Tuesday, March 14, 2006

No One Dies In This Post

At least I hope not, despite the NY Times noting it's now trendy to kill major characters off. That's in television shows, not blogging. Besides, I'm not sure I count as a major character, and this post is just another lesbian rant about The L Word.

That said - oy. The show has been stinking up the joint for some time now, and it seems they're interested in alienating as much of their audience as possible. Not that I disagree with killing off a major, well-liked character, in general, nor do I think it was terribly played in this show. Frankly, I think the final scene as Alice realized Dana's death was one of the best, most moving and real of the entire series (yes, even despite the previous episode's mortifying lightbulb-head baldy wig). But that's just the problem. The show has been so bad-it's-laughable-then-past-funny-to-grating, so melodramatic, so bizarre in it's structure this season, yet now they want to get serious? By killing off one of the more endearing characters and emotionally destroying the other for a second time?

Mrs. Nator and I have come to imagine Chaiken and her troupe as obtusely self-congratulatory. They must think they are being so clever with their quick-change characterizations and soap-opera "plot"lines punctuated by random after-school special/PSA-style soliloquies. But they're not. Most of the time, the show is just plain stupid. And the only reasons we watch are 1.) lesbian sex, even if it is often between frightening people or, even worse, not lesbian at all and 2.) as it's really the only queer chick drama out there we so want it to be worth watching. We're desperate, and, what's more, afraid to look away for fear of missing out on some important part of the dykely zeitgeist. I could stop watching Queer as Folk (the awful US version, not the fab UK one, of course) when it became truly unendurable because eventually I felt I wasn't obligated or motivated to participate in parsing it, somehow. With The L Word, I feel as though I'm supposed to have some investment in it, because it's all we lesbos have in the major media. I know that it's a dumb show about people I'd most likely never interact with (i.e., rich, skinny, self-centered L.A. residents), but I want it to be better, to be more. It might be different if we had at least a couple other dyke shows out there, and I know it can't be all things to all people, but we don't and... well, I'm not even sure the creators have any idea that who might be watching, at all.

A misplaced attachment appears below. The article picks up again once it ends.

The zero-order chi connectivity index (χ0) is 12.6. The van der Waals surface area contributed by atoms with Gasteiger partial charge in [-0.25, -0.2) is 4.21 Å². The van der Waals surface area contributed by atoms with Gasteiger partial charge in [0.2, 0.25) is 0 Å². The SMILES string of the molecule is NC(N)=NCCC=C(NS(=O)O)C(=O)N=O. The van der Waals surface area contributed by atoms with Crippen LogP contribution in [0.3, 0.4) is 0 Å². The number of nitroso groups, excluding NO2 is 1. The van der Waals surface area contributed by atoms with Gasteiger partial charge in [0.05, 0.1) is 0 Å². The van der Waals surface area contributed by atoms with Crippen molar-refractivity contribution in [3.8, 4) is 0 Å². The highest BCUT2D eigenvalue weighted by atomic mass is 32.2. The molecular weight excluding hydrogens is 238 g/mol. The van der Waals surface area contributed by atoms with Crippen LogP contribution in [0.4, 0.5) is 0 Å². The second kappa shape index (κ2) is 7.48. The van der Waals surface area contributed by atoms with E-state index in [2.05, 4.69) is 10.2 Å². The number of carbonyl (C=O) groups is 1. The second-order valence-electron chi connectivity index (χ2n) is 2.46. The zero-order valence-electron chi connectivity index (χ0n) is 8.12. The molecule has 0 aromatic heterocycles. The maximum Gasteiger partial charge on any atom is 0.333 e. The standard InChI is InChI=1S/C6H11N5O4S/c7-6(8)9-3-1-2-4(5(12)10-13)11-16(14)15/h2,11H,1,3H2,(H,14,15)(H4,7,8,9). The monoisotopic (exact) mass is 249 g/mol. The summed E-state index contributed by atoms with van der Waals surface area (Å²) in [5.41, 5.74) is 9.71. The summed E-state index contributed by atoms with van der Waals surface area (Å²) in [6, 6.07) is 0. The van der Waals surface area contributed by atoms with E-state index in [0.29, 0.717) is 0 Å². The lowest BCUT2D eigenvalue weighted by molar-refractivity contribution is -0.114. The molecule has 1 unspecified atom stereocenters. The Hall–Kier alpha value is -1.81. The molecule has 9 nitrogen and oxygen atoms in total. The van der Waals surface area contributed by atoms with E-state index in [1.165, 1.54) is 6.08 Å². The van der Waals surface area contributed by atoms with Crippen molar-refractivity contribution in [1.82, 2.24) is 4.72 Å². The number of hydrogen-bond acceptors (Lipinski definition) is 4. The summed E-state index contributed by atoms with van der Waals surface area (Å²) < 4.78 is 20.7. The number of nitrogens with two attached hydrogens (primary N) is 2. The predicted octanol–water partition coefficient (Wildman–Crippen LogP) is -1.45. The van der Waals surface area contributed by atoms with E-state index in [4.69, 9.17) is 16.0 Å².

Alas, in killing off Dana it seems they've gone both forward and back. They have an opportunity to use this to advance some real emotion and drama, but considering the variety-hour see-saw of narrative styles they've got going within even single episodes, it's unlikely. Instead, everybody the audience even vaguely likes is put through interminable crap or completely re-imagineered beyond recognition, and who wants to stick through that?

Meanwhile, in other storylines, as I think I've mentioned before, it's come to the point where I can't remember the difference between what's happened with Bette and Tina versus the farkuckt lesbians who used to be on QAF. I find myself literally asking Mrs. Nator things like "what happened to the ugly painter? Didn't Tina sleep with him?" "No, honey," she has to explain, "that was the stupid privileged LA lesbian who just had a baby and now wants to sleep with men on the other show. This stupid privileged LA lesbian who just had a baby and now wants to sleep with men is seeing the ugly non-painter."


Once again, I'm sure I'll continue to watch, mainly because Mrs. Nator makes me. And, for some strange reason, I do seem to feel glimmers of hope now and then, in a funny line or particularly well-acted scene. I just keep wanting, beyond reason, to like the program, and feeling disappointed or even purposefully goaded. I suppose I should just keep a sense of humour about it, like they've done over at Fake Gay News. But I'm just too aggravated. Sigh.

At least Leisha Hailey's cute.

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